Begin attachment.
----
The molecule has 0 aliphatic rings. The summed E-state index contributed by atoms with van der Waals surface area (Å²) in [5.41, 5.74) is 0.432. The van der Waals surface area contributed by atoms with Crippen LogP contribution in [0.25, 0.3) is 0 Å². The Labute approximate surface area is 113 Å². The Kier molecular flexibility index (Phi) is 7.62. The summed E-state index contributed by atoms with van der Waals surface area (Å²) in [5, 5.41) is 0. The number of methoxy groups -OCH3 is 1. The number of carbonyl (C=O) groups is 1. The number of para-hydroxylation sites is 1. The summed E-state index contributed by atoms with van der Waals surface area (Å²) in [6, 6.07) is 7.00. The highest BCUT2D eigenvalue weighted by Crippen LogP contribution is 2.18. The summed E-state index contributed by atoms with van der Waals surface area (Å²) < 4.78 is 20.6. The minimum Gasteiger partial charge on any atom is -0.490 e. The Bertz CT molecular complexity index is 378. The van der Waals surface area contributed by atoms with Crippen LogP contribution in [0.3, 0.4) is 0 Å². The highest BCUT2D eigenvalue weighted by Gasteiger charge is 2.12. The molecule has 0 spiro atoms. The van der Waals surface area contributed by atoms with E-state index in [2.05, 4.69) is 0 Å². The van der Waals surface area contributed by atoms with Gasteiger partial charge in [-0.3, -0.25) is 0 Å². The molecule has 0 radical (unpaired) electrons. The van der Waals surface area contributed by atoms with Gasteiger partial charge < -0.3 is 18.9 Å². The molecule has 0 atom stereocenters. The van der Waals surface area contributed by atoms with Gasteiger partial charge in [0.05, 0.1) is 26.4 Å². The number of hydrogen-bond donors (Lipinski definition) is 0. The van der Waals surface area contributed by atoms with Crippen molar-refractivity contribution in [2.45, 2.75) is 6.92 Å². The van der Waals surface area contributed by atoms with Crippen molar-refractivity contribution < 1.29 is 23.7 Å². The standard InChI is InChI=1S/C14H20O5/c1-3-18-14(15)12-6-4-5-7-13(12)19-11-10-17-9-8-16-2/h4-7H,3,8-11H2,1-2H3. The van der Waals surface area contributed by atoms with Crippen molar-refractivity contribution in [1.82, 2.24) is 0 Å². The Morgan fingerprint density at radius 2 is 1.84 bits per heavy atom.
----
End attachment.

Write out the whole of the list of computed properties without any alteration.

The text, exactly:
The molecule has 0 aliphatic rings. The summed E-state index contributed by atoms with van der Waals surface area (Å²) in [5.41, 5.74) is 0.432. The van der Waals surface area contributed by atoms with Crippen LogP contribution in [0.25, 0.3) is 0 Å². The Labute approximate surface area is 113 Å². The Kier molecular flexibility index (Phi) is 7.62. The summed E-state index contributed by atoms with van der Waals surface area (Å²) in [5, 5.41) is 0. The number of methoxy groups -OCH3 is 1. The number of carbonyl (C=O) groups is 1. The number of para-hydroxylation sites is 1. The summed E-state index contributed by atoms with van der Waals surface area (Å²) in [6, 6.07) is 7.00. The highest BCUT2D eigenvalue weighted by Crippen LogP contribution is 2.18. The summed E-state index contributed by atoms with van der Waals surface area (Å²) < 4.78 is 20.6. The minimum Gasteiger partial charge on any atom is -0.490 e. The Bertz CT molecular complexity index is 378. The van der Waals surface area contributed by atoms with Crippen LogP contribution in [0.3, 0.4) is 0 Å². The highest BCUT2D eigenvalue weighted by Gasteiger charge is 2.12. The molecule has 0 spiro atoms. The van der Waals surface area contributed by atoms with E-state index in [2.05, 4.69) is 0 Å². The van der Waals surface area contributed by atoms with Gasteiger partial charge in [-0.3, -0.25) is 0 Å². The molecule has 0 radical (unpaired) electrons. The van der Waals surface area contributed by atoms with Gasteiger partial charge < -0.3 is 18.9 Å². The molecule has 0 atom stereocenters. The van der Waals surface area contributed by atoms with Gasteiger partial charge in [0.05, 0.1) is 26.4 Å². The number of hydrogen-bond donors (Lipinski definition) is 0. The van der Waals surface area contributed by atoms with Crippen molar-refractivity contribution in [2.45, 2.75) is 6.92 Å². The van der Waals surface area contributed by atoms with Crippen molar-refractivity contribution < 1.29 is 23.7 Å². The standard InChI is InChI=1S/C14H20O5/c1-3-18-14(15)12-6-4-5-7-13(12)19-11-10-17-9-8-16-2/h4-7H,3,8-11H2,1-2H3. The van der Waals surface area contributed by atoms with Crippen molar-refractivity contribution in [1.82, 2.24) is 0 Å². The Morgan fingerprint density at radius 2 is 1.84 bits per heavy atom.